with the Trusted Extensions feature:


Contains the maximum label at which the user can operate. If
unspecified, in the Defense Intelligence Agency (DIA) encodings
scheme, the default is specified in label_encodings(5) (see
label_encodings(5) and labels(7) in the Solaris Trusted
Extensions Reference Manual).


Contains the minimum label at which the user can log in. If
unspecified, in the DIA encodings scheme, the default is
specified in label_encodings(5) (see label_encodings(5) and
labels(7) in the Solaris Trusted Extensions Reference Manual).

Except for the type key, the key=value fields in /etc/user_attr can be
added using roleadd(8) and useradd(8). You can use rolemod(8) and
usermod(8) to modify key=value fields in /etc/user_attr. Modification of
the type key is restricted as described in rolemod and usermod.

Privileges Keywords

The defaultpriv and limitpriv are the privileges-related keywords and are
described above.

See privileges(7) for a description of privileges. The command ppriv -l
(see ppriv(1)) produces a list of all supported privileges. Note that you
specify privileges as they are displayed by ppriv. In privileges(7),
privileges are listed in the form PRIV_<privilege_name>. For example, the
privilege file_chown, as you would specify it in user_attr, is listed in
privileges(7) as PRIV_FILE_CHOWN.

See usermod(8) for examples of commands that modify privileges and their
subsequent effect on user_attr.


Example 1: Assigning a Profile to Root

The following example entry assigns to root the All profile, which allows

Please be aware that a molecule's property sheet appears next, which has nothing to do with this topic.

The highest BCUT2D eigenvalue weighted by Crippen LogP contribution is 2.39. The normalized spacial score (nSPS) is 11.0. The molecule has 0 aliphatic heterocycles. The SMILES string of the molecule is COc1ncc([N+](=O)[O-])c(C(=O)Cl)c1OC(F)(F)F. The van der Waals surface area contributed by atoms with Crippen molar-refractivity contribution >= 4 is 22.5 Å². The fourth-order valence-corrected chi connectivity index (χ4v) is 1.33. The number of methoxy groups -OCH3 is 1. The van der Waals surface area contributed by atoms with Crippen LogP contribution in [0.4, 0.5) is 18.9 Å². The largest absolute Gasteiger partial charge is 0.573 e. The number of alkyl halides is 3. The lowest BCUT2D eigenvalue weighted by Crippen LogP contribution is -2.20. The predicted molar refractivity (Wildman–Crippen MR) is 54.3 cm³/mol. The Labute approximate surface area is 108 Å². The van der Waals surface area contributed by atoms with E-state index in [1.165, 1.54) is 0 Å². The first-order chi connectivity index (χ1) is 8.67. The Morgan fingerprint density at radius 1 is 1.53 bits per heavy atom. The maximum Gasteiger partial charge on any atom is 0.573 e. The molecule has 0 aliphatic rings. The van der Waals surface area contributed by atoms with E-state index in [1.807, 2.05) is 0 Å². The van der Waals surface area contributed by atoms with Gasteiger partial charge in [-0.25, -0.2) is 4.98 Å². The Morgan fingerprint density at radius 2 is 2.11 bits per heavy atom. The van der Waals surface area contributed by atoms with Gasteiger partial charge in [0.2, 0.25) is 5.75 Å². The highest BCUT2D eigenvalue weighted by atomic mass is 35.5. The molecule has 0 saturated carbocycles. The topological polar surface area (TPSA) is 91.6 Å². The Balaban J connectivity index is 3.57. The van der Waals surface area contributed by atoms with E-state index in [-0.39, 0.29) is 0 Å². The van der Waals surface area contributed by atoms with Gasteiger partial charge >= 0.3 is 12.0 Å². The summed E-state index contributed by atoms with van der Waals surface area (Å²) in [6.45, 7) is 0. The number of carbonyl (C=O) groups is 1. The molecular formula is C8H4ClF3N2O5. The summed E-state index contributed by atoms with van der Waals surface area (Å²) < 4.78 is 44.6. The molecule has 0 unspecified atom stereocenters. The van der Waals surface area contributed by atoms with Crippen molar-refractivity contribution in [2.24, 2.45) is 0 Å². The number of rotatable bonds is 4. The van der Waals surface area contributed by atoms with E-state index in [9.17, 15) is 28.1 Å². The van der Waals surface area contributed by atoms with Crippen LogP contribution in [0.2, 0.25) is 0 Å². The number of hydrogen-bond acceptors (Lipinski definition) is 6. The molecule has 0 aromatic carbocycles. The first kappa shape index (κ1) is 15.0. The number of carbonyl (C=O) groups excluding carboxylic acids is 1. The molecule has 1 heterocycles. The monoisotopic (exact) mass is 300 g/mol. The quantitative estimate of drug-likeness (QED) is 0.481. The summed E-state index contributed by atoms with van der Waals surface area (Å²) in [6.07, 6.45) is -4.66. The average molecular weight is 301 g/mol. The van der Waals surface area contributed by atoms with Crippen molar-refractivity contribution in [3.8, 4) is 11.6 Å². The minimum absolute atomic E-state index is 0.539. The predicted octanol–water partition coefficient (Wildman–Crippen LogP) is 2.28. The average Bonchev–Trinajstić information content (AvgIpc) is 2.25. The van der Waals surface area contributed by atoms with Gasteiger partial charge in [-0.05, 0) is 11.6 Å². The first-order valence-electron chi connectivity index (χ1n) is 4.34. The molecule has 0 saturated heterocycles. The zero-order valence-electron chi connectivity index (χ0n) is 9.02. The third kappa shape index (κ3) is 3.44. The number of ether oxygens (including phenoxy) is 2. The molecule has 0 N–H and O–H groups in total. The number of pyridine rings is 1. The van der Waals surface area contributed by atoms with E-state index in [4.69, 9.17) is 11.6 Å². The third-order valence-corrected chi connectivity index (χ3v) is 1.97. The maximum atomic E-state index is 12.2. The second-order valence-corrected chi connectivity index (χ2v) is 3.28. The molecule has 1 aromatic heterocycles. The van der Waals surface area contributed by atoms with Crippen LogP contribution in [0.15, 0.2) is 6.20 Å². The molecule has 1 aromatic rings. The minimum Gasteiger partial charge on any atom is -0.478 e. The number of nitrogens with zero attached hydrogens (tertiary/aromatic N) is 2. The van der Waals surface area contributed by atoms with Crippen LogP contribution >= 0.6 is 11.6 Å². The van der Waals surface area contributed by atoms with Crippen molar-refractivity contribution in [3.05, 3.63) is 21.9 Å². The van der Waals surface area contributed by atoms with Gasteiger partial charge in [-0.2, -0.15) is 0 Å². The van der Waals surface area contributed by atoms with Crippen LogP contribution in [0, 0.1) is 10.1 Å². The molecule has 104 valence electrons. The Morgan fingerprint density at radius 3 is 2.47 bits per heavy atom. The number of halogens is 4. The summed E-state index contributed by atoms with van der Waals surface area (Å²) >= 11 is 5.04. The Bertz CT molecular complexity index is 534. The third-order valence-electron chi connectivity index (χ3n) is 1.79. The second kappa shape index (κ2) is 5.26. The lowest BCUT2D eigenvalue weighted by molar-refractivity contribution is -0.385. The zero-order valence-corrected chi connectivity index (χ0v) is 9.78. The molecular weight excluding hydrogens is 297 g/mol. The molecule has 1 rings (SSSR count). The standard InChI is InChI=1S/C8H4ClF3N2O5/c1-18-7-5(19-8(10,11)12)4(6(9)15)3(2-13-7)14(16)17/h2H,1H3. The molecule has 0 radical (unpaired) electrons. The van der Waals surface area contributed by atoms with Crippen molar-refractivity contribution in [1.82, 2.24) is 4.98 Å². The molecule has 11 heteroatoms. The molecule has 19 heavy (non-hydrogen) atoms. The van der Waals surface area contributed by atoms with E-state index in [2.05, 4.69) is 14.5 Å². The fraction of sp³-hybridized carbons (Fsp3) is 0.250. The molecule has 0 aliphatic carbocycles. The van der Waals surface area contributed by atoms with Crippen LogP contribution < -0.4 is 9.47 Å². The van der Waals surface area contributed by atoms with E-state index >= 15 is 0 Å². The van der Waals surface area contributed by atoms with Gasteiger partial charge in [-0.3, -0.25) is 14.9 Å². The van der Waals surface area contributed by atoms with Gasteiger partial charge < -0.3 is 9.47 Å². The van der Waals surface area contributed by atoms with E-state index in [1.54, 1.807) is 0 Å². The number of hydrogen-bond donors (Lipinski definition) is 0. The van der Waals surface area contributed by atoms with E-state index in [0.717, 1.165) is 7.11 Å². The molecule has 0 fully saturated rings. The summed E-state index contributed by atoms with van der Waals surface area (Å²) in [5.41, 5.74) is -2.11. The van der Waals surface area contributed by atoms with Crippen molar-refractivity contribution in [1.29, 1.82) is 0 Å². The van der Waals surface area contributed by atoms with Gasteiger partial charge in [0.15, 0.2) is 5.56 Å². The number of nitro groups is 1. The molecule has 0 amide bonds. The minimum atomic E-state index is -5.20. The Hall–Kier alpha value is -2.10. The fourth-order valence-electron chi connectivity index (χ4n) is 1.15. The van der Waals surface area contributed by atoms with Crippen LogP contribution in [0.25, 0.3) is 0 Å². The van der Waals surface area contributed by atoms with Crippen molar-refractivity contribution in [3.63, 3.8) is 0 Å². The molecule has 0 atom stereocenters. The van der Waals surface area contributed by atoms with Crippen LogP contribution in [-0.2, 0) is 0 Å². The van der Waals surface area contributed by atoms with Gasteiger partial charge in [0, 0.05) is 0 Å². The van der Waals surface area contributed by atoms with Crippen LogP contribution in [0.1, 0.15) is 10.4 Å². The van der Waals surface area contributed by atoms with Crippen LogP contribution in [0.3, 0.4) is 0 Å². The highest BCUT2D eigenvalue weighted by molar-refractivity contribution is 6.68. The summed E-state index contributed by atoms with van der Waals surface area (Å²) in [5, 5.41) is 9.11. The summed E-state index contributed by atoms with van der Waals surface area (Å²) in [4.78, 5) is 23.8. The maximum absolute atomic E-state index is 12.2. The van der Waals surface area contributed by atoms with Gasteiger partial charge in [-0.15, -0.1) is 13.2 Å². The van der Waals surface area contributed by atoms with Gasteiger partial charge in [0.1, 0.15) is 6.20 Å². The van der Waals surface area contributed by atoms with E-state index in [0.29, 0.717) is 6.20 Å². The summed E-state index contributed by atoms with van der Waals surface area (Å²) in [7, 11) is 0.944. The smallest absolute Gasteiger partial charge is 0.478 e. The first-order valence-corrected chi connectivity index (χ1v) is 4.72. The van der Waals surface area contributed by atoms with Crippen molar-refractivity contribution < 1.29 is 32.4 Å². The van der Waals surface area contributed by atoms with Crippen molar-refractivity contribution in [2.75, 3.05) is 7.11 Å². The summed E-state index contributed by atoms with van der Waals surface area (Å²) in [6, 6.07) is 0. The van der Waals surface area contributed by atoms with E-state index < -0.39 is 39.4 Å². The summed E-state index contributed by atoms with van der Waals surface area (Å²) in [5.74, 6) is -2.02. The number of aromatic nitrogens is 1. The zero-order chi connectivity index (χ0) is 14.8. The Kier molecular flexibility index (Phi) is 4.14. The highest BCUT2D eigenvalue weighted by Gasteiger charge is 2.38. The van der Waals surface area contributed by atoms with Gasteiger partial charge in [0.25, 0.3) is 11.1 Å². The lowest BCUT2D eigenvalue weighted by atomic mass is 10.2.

root to use all commands in the system, and also assigns two


The solaris.* wildcard authorization shown above gives root all the
solaris authorizations; and the solaris.grant authorization gives root
the right to grant to others any solaris authorizations that root has.
The combination of authorizations enables root to grant to others all the
solaris authorizations. See auth_attr(5) for more about authorizations.



See nsswitch.conf(5).


Described here.


See attributes(7) for descriptions of the following attributes:

|Availibility | SUNWcsr |
|Interface Stability | See below |

The command-line syntax is Committed. The output is Uncommitted.


auths(1), pfcsh(1), pfksh(1), pfsh(1), ppriv(1), profiles(1), roles(1),
getdefaultproj(3PROJECT), getuserattr(3SECDB), auth_attr(5),
exec_attr(5), nsswitch.conf(5), passwd(5), policy.conf(5), prof_attr(5),
project(5), attributes(7), privileges(7), roleadd(8), rolemod(8),
useradd(8), usermod(8)

System Administration Guide: Security Services


The root user is usually defined in local databases for a number of
reasons, including the fact that root needs to be able to log in and do
system maintenance in single-user mode, before the network name service
databases are available. For this reason, an entry should exist for root
in the local user_attr file, and the precedence shown in the example
nsswitch.conf(5) file entry under EXAMPLES is highly recommended.

Because the list of legal keys is likely to expand, any code that parses
this database must be written to ignore unknown key-value pairs without
error. When any new keywords are created, the names should be prefixed
with a unique string, such as the company's stock symbol, to avoid
potential naming conflicts.

In the attr field, escape the following symbols with a backslash (\) if
you use them in any value: colon (:), semicolon (;), carriage return
(\n), equals (=), or backslash (\).

illumos October 1, 2020 USER_ATTR(5)